Noble Cause, Bloodied Hands (PFRPG/5e)

Noble Cause, Bloodied Hands (PFRPG/5e)

This dual-format module clocks in at 79 pages, 1 page front cover, 1 page editorial, 1 page front cover artwork sans titles etc., 1 page SRD, leaving us with 75 pages of content, so let’s take a look!


Okay, first things first – like “Slaughter at Splinterfang Gorge”, the author’s first module for TPK Games, this is a dual-system module. If you’ve read my review of the previous module, you’ll note that I was quite positively surprised by how it managed to stay true to its dual-statted premise. Most of the time, the peculiarities and special considerations required by different systems can lead to issues in the finer aspects of rules-interactions, can make one of the systems supported feel like a secondary one. Well, “Slaughter at Splinterfang Gorge” managed to avoid those pitfalls, mainly courtesy of its surprisingly crunchy, tactical focus on challenging combat and its NPCs/bosses, which ended up being significantly more interesting in both systems than I would have expected. To the point where I didn’t even consider a complaint about shared real-estate, page-count-wise, valid – the module is a deadly action romp in both systems.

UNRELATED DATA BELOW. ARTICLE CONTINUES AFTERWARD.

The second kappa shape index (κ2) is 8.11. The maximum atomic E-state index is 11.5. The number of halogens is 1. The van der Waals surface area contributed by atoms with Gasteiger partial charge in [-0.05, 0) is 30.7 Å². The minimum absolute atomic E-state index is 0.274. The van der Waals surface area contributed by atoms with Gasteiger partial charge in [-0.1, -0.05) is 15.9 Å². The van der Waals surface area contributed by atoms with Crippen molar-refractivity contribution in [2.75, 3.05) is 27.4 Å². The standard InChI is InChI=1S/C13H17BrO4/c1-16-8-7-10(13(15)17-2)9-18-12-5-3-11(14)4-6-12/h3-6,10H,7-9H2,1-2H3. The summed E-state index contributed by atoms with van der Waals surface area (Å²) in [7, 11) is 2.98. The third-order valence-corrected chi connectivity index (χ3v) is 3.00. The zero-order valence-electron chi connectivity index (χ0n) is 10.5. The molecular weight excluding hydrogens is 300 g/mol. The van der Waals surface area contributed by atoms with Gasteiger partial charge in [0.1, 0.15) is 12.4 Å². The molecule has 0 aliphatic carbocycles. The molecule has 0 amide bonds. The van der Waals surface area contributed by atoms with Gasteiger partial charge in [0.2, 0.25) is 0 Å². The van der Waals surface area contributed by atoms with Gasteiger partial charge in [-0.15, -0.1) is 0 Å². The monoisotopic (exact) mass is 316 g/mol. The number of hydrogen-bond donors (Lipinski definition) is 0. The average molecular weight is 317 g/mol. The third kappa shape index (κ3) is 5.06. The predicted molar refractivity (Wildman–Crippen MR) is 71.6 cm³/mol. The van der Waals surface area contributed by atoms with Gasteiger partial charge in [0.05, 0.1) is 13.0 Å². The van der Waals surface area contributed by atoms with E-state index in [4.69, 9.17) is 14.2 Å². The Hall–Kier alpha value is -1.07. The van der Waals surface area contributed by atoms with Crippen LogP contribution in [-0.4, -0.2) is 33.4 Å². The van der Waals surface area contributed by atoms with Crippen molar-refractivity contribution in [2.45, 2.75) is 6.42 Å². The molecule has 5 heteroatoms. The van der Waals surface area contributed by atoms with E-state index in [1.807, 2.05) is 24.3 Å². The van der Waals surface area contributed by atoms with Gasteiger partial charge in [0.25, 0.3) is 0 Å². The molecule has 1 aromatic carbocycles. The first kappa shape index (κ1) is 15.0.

Now, this module here has a somewhat tougher task on its metaphorical hands, as its focus is different. There are a couple of special considerations I should mention: As before, stats and rules-relevant information is color-coded by system – red denotes D&D 5e material, while black rules-information points towards Pathfinder material. The respective encounters come with rather cool scaling advice for the GM, allowing you to scale more potent groups and expert players – one of the things I love most about TPK Games’ modules: They are significantly less work on me than most, courtesy of daring to actually pose, you know, a challenge.


Anyways, the pdf does sport a significant array of hyperlinks for your convenience (though even words that do not pertain to mechanics are hyperlinked, which can be slightly annoying) and it does feature nice, full-color cartography of the initial encounter and the dungeon featured within – however, it should be noted that no key-less, player-friendly versions of these maps have been included – if you’re like me and enjoy cutting maps up and then handing them to the PCs as they explore (I suck HORRIBLY at drawing), then this can be a bit of a bummer. Similarly, when using VTTs to game, the lack of such versions of the maps can pose a bit of a hindrance. On the big plus-side of things, particularly for GMs less experienced in creating atmosphere, the module provides a massive amount of read-aloud texts, including guidance through the important talking sections – big kudos here, particularly considering that the prose is well-crafted indeed. Finally, I was positively surprised to see a section talk about the weather during the module – it may be a small thing, but one that is a) often forgotten and b) an easy means to evoke a certain emotional base-line that pretty much everyone can relate to.


Okay, enough rumination on the theoretical aspects of the module, you’re interested in its plot, right? Well, from here on reign the SPOILERS. Potential players should jump ahead to the conclusion.



All right, only GMs around? Excellent!